This isn’t yet another blog on the merits of test automation. It’s required—period. There’s just no way that software testing can keep up with Agile and DevOps unless you have a respectable level of test automation.
Today’s test automation rates certainly aren’t where they need to be, but hope seems to be on the horizon. According to a new 2018 testing trends survey by QASymphony, less than a quarter of organizations are currently automating at least 50% of their tests, but almost twice as many expect to break that 50% test automation threshold within the next year. For Global 2000 companies, even greater test automation growth is anticipated. These large enterprises are automating less than 20% of their testing today, but the majority of them expect to be achieving over 50% test automation in the next year.
So, how do you get there? Obviously, you’ll need to acquire and master test automation tools that can test all the technologies that your application uses—APIs, SAP, ServiceNow, Salesforce, other packaged apps, and mainframes as well as web and mobile UIs. But that’s just one piece of an extremely complex puzzle. Any test automation tool acquired without a parallel people and process transformation is, unfortunately, going to take the fast path from software to shelfware.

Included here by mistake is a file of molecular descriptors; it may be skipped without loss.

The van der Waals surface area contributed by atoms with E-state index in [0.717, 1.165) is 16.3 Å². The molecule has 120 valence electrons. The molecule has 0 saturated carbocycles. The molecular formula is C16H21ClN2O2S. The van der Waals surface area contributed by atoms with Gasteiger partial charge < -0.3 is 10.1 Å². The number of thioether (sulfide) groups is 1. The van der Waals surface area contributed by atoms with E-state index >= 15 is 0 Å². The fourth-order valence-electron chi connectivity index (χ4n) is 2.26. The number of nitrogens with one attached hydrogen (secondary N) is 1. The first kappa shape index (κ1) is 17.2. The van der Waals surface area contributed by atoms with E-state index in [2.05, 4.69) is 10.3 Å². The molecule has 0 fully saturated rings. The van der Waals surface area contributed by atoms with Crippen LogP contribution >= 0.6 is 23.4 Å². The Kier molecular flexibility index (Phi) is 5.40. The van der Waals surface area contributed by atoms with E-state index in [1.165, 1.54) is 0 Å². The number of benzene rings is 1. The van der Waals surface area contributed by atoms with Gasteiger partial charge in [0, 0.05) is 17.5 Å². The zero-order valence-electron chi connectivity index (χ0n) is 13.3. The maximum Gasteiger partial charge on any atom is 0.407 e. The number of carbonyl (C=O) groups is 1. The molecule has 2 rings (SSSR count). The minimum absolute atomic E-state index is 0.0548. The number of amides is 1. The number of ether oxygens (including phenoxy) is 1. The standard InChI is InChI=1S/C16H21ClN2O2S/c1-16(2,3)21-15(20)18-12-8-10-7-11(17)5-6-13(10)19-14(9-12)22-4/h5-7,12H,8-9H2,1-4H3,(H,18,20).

In a new research report titled The Eight Essentials When Moving to Automated Software Testing, Gartner outlines the top challenges that organizations face when getting started with test automation (based on their interviews with 1200+ clients), then offers recommendations on how to overcome these common test automation roadblocks.
“When done well, the merits of test automation are irrefutable, but when done badly, application development teams can end up wasting time, effort and money. This research outlines eight things to consider for test automation initiatives. The following recommendations will increase your likelihood of succeeding in adopting test automation as an integral part of your development and testing approach.”
Gartner’s recommendations for steering clear of the top pitfalls include:
- Selecting the appropriate set of measurable goals
- Allocating additional resources to exploratory testing
- Understanding strategies for transitioning manual tests to the new paradigm of automation
- Identifying situations where test automation is not likely to pay off
- Making manual testing more strategic
- Placing functional GUI testing within a holistic testing process that includes static analysis, unit testing, API testing, and load testing
- Selecting the right tool for your team’s skills, practices, and application targets
For a detailed discussion of these and other recommendations, download the complete Gartner report on Test Automation Essentials.